The figure in here now, http://www.climateaudit.info/data/uc/Ebisuzaki_cce.png (cref http://noconsensus.wordpress.com/2011/07/27/123-2/ )

Calibration should be done locally, but not sure how to combine the resulting non-normally distributed outputs to a global average. Median tree -approach (once you’ve seen one tree…) might actually work well.

Which means the reconstruction can’t be used to rule out the null hypothesis that there’s been no temperature rise in the past 2k years.

Correct. Statements such as in Mann08,

Our results extend previous conclusions that recent Northern Hemisphere surface temperature increases are likely anomalous in a long-term context.

are based on unrealistic CIs. M&M reply made it clear.

]]>Re: UC (#138),

Looks to me like if you draw a line through 0 (and lots of other values) well over 95% of the values are within the 95% envelope. Which means the reconstruction can’t be used to rule out the null hypothesis that there’s been no temperature rise in the past 2k years.

]]>Re: Geoff (#137),

Nice picture.

I think it’s ok, given the quality of scientifically published reconstructions.

**Pros:**

Proxy screening was done locally, by using published method, without restrictive AR(1)-noise assumption.

Calibration result and CIs are obtained using Brown82 equations.

**Cons:**

Local proxy vs. global temperature calibration

No dynamic model for temperature applied

Some proxies used might have some problems ( search CA )

]]>Re: UC (#136), Nice picture. It sure give me confidence (limits).

]]>Re: UC (#135),

I’ll check how many of Mann08 proxies survive this test..

It seems that only

1070 tornetrask

1061 tiljander_2003_darksum

survive this test in the early steps. At AD1400 step there following proxies get through:

271 ca630

272 ca631

287 cana106

314 cana175

362 co556

397 fisher_1996_cgreenland

424 gisp2o18

628 mo037

654 mt110

778 nm560

796 norw010

820 nv516

908 schweingruber_mxdabd_grid1

909 schweingruber_mxdabd_grid10

910 schweingruber_mxdabd_grid100

920 schweingruber_mxdabd_grid11

927 schweingruber_mxdabd_grid12

933 schweingruber_mxdabd_grid18

934 schweingruber_mxdabd_grid19

935 schweingruber_mxdabd_grid2

936 schweingruber_mxdabd_grid20

937 schweingruber_mxdabd_grid21

938 schweingruber_mxdabd_grid22

959 schweingruber_mxdabd_grid42

960 schweingruber_mxdabd_grid44

961 schweingruber_mxdabd_grid45

977 schweingruber_mxdabd_grid6

988 schweingruber_mxdabd_grid70

1002 schweingruber_mxdabd_grid89

1070 tornetrask

1061 tiljander_2003_darksum

1104 ut509

1122 vinther_2004_scgreenland

427 haase_2003_srca

330 chuine_2004_burgundyharvest

Leave Tiljander out, calibrate with iHAD_NH_reform: http://signals.auditblogs.com/files/2009/04/cce.png ..

]]>But before going to sea level business, here’s the interesting thing:

This method is published in high-quality journal, and used by sea level experts. Why wouldn’t Mann use it for testing significant correlations in proxy vs. temperature series? Because it gives critical r values that are in the range of 0.2 – 0.3 ? I’ll check how many of Mann08 proxies survive this test..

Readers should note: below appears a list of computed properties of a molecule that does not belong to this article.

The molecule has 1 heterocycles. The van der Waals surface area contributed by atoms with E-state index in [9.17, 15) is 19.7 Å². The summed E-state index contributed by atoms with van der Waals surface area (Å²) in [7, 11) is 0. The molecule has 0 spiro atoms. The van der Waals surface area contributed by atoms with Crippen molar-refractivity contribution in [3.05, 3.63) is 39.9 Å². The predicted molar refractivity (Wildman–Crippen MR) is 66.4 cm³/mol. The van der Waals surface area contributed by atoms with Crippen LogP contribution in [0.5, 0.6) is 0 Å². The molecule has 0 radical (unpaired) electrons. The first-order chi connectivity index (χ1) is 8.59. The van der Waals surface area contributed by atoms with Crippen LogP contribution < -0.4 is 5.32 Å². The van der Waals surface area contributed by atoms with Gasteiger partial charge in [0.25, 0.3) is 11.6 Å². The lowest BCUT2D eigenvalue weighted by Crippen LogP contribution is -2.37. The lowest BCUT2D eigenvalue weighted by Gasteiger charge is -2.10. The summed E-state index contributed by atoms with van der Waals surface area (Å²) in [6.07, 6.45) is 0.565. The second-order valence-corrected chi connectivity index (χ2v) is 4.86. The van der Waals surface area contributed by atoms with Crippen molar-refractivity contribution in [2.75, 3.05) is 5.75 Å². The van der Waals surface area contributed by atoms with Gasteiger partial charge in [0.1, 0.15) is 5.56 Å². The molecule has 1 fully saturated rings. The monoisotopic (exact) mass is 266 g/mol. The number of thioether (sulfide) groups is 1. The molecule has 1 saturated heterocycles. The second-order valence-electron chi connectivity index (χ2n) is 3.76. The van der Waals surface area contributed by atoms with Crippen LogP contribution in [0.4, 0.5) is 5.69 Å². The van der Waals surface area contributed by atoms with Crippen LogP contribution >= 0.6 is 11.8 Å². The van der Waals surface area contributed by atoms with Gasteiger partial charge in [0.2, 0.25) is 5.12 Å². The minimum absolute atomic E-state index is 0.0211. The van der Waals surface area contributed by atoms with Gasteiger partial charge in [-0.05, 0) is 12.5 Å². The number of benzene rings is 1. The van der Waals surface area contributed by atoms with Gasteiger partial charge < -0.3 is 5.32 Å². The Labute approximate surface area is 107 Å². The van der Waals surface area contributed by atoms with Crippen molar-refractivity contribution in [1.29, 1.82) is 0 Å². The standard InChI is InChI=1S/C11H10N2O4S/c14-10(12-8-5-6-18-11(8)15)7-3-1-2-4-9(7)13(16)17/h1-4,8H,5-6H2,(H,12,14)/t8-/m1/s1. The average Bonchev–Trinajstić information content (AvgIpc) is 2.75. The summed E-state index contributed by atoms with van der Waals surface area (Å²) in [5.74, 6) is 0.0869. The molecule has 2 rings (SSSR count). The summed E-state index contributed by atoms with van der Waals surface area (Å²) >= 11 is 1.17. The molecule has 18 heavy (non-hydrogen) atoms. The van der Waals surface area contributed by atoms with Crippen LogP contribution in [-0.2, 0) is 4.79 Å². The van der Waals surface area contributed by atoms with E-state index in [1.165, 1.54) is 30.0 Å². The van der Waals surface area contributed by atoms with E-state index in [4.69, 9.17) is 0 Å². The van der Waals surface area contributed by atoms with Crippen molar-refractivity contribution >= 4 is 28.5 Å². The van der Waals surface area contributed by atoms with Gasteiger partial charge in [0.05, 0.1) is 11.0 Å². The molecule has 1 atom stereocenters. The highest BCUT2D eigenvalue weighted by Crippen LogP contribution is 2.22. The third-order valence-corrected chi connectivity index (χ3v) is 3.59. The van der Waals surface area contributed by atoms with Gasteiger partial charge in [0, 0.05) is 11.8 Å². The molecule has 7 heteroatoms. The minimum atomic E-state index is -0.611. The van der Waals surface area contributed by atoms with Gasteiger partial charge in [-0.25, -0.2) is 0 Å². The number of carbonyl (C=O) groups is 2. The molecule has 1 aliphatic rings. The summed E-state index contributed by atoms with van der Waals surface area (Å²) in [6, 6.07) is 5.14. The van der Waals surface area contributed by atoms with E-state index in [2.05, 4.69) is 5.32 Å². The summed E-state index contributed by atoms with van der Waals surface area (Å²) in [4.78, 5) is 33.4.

]]>Re: UC (#133), You may also want to look at the presentation by Leuliette here (Pdf file).

]]>http://sealevel.colorado.edu/MG_Leuliette2004.pdf

wherein it is said that

This from of bootstrapping is robust when the residuals are serially correlated, as is the case for mean sea level (Ebisuzaki 1997)

The paper cited is:

Wesley Ebisuzaki: A Method to Estimate the Statistical Significance of a Correlation When the Data Are Serially Correlated, Journal of Climate, Volume 10, Issue 9 (September 1997)

and I even found the Matlab code :

http://www.ldeo.columbia.edu/~kja/access/code/ebisuzaki.m

Then I tried the code with data in #94

and got the result

Creating synthetic time series…

Performing Monte Carlo significance test

—

Observed correlation coefficent: 0.20057

Fraction of |coefficients| larger than Observed: 0.117 [Threshold Value:0.05]Critical R Value: 0.24506

Critical R is quite close to the value I computed in #119 , where I knew how the process was made. Not bad!

Possibly related posts:

http://www.climateaudit.org/?p=5341

http://wattsupwiththat.com/2009/04/06/sea-level-graphs-from-uc-and-some-perspectives/

http://www.climateaudit.org/?p=3720

Re: Hu McCulloch (#131),

Did you invent the sqrtm(MI) method, or has this been around? If it’s new you should definitely publish it somewhere other than on CA!

I did invent it. Then I mentioned the method to one math professor, who said it’s trivial. That happens all the time ðŸ˜‰ Yet, I have something to publish from CA work, and that won’t go to climate science journal.

My home computer has an old version 4 of Matlab, on which sqrtm(MI) is very slow, not to mention inaccurate, for n = 512. Version 5+ works much faster and accurately, so the computational practicality of your sqrtm(MI) method is a relatively recent thing.

I wrote more efficient, recursive way, to compute that matrix. Will clean it up and email.

]]>